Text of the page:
What special foods are eaten during Hanukkah?
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Hanukkah, the Festival of Lights, started on Sunday, November 28, and if you have not settled on how you are celebrating (or what you are serving), we have got your back.
Every year around Christian Christmas time, Hanukkah brings families and friends together to commemorate a miracle in Jewish history.
The eight-day Jewish celebration commemorates the rededication during the second century B.C. of the second temple in Jerusalem, where according to legend Jews had risen up against their Greek-Syrian oppressors in the Maccabean Revolt.
Hanukkah is celebrated with the lighting of the menorah, traditional foods, games, and gifts, and comes to an end on the evening of December 6. Speaking of traditional foods, below we share some of the key foods of Hanukkah to make.
Hanukkah short ribs
Short ribs are becoming a popular food for Hanukkah as they are flavourful and tender meat. While they are fatty meat, the serving size is not as large as serving a brisket. As you know, everything is in moderation. Many recipes recommend for the ribs to sit overnight if you want that ‘melt in your mouth’ dish.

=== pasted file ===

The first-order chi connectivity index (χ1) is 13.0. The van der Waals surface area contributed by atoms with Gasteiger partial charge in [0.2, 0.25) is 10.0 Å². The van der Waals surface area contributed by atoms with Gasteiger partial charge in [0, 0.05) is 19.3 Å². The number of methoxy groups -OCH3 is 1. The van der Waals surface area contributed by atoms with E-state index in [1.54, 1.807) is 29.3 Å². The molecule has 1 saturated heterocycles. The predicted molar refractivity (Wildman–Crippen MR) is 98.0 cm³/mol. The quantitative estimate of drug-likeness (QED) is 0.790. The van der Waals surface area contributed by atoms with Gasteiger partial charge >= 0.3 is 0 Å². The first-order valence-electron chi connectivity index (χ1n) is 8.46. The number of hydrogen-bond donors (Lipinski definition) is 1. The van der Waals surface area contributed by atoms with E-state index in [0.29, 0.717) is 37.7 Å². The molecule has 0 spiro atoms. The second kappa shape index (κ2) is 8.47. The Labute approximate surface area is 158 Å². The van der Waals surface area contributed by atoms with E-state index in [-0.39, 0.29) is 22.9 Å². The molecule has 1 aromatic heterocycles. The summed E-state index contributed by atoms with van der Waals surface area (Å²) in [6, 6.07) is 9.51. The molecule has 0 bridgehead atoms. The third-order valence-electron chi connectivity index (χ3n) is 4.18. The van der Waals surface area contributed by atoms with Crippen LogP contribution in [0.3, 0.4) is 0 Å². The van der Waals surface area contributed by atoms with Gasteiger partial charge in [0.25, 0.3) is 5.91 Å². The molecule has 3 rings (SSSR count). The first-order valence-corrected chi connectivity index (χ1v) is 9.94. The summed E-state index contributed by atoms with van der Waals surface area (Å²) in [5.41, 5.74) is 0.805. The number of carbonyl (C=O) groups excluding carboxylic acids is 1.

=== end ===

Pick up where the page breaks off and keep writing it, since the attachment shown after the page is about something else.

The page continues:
Matzo ball soup
Matzo balls are dumplings made with matzah meal (breadcrumbs made from matzo crackers), egg, flour and may contain schmaltz (chicken fat) or oil. Cooked in chicken soup, they may have a light or dense texture to sink or float in the soup.
Latkes are small fried pancakes. Today, they are made in a variety of ways, from savoury to sweet. They are commonly made with grated or mashed potatoes, flour, egg, cheese, and seasoning. They can also be served in a sweet form, most popularly made with apples. Here is a recipe.
Brisket is a very popular dish that features on most Hanukkah tables. This is a slow-cooked piece of meat that serves as a warming and welcoming dish during winters. Roasted chicken is also included by some families, along with a green vegetable and the latkes. Usually, brisket is cut from the lower chest or breast of veal or beef.
A sufganiyah, or sufganiyot for plural, is a round, deep-fried doughnut typically filled with strawberry jam. Topped with powdered sugar, these delectable treats are one of the most recognisable foods affiliated with the Jewish festival. In recent years, Jewish people in Israel and around the world have become more experimental with their sufganiyot fillings.